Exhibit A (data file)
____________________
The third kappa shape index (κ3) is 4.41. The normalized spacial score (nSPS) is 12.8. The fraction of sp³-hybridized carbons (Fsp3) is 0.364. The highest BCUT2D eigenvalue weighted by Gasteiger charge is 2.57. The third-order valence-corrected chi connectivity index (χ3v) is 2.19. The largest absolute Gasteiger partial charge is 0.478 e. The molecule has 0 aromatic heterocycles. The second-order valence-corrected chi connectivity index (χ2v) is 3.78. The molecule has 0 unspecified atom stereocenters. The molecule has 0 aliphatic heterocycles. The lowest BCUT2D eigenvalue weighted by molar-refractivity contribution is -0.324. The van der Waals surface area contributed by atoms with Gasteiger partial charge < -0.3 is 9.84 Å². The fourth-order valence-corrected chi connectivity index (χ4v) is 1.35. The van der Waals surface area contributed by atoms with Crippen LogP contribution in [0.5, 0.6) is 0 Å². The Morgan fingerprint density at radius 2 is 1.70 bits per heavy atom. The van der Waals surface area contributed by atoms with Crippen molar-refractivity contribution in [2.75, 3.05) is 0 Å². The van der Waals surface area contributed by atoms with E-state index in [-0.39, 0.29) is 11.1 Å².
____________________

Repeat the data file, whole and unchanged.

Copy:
The third kappa shape index (κ3) is 4.41. The normalized spacial score (nSPS) is 12.8. The fraction of sp³-hybridized carbons (Fsp3) is 0.364. The highest BCUT2D eigenvalue weighted by Gasteiger charge is 2.57. The third-order valence-corrected chi connectivity index (χ3v) is 2.19. The largest absolute Gasteiger partial charge is 0.478 e. The molecule has 0 aromatic heterocycles. The second-order valence-corrected chi connectivity index (χ2v) is 3.78. The molecule has 0 unspecified atom stereocenters. The molecule has 0 aliphatic heterocycles. The lowest BCUT2D eigenvalue weighted by molar-refractivity contribution is -0.324. The van der Waals surface area contributed by atoms with Gasteiger partial charge < -0.3 is 9.84 Å². The fourth-order valence-corrected chi connectivity index (χ4v) is 1.35. The van der Waals surface area contributed by atoms with Crippen LogP contribution in [0.5, 0.6) is 0 Å². The Morgan fingerprint density at radius 2 is 1.70 bits per heavy atom. The van der Waals surface area contributed by atoms with Crippen molar-refractivity contribution in [2.75, 3.05) is 0 Å². The van der Waals surface area contributed by atoms with E-state index in [-0.39, 0.29) is 11.1 Å².